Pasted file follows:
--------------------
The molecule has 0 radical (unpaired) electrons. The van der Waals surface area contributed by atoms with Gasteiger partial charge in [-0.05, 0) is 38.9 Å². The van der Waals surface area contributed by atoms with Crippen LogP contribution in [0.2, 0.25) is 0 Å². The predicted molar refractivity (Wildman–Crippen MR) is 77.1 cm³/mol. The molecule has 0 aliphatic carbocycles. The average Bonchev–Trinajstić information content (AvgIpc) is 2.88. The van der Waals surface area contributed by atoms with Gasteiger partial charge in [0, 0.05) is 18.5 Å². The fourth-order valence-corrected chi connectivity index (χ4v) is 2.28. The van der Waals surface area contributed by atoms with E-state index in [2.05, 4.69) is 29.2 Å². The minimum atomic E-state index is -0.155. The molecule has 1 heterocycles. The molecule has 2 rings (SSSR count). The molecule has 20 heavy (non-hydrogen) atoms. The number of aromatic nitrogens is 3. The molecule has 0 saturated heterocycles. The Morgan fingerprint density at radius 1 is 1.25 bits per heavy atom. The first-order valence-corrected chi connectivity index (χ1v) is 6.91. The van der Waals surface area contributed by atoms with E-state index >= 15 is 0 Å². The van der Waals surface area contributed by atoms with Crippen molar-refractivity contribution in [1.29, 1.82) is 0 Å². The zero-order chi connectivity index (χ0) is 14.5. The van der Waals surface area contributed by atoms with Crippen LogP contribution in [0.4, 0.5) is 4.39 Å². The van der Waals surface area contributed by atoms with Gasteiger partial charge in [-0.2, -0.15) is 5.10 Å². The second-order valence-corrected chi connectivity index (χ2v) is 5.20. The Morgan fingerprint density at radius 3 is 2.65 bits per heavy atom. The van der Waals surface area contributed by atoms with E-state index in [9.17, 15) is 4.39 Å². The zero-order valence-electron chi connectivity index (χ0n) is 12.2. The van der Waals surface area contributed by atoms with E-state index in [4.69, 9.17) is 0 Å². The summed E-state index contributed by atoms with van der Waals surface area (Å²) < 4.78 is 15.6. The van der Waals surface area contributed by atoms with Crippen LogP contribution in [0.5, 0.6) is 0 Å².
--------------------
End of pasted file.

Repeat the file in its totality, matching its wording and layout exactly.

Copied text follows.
The molecule has 0 radical (unpaired) electrons. The van der Waals surface area contributed by atoms with Gasteiger partial charge in [-0.05, 0) is 38.9 Å². The van der Waals surface area contributed by atoms with Crippen LogP contribution in [0.2, 0.25) is 0 Å². The predicted molar refractivity (Wildman–Crippen MR) is 77.1 cm³/mol. The molecule has 0 aliphatic carbocycles. The average Bonchev–Trinajstić information content (AvgIpc) is 2.88. The van der Waals surface area contributed by atoms with Gasteiger partial charge in [0, 0.05) is 18.5 Å². The fourth-order valence-corrected chi connectivity index (χ4v) is 2.28. The van der Waals surface area contributed by atoms with E-state index in [2.05, 4.69) is 29.2 Å². The minimum atomic E-state index is -0.155. The molecule has 1 heterocycles. The molecule has 2 rings (SSSR count). The molecule has 20 heavy (non-hydrogen) atoms. The number of aromatic nitrogens is 3. The molecule has 0 saturated heterocycles. The Morgan fingerprint density at radius 1 is 1.25 bits per heavy atom. The first-order valence-corrected chi connectivity index (χ1v) is 6.91. The van der Waals surface area contributed by atoms with E-state index >= 15 is 0 Å². The van der Waals surface area contributed by atoms with Crippen molar-refractivity contribution in [1.29, 1.82) is 0 Å². The zero-order chi connectivity index (χ0) is 14.5. The van der Waals surface area contributed by atoms with Crippen LogP contribution in [0.4, 0.5) is 4.39 Å². The van der Waals surface area contributed by atoms with Gasteiger partial charge in [-0.2, -0.15) is 5.10 Å². The second-order valence-corrected chi connectivity index (χ2v) is 5.20. The Morgan fingerprint density at radius 3 is 2.65 bits per heavy atom. The van der Waals surface area contributed by atoms with E-state index in [9.17, 15) is 4.39 Å². The zero-order valence-electron chi connectivity index (χ0n) is 12.2. The van der Waals surface area contributed by atoms with E-state index in [4.69, 9.17) is 0 Å². The summed E-state index contributed by atoms with van der Waals surface area (Å²) < 4.78 is 15.6. The van der Waals surface area contributed by atoms with Crippen LogP contribution in [0.5, 0.6) is 0 Å².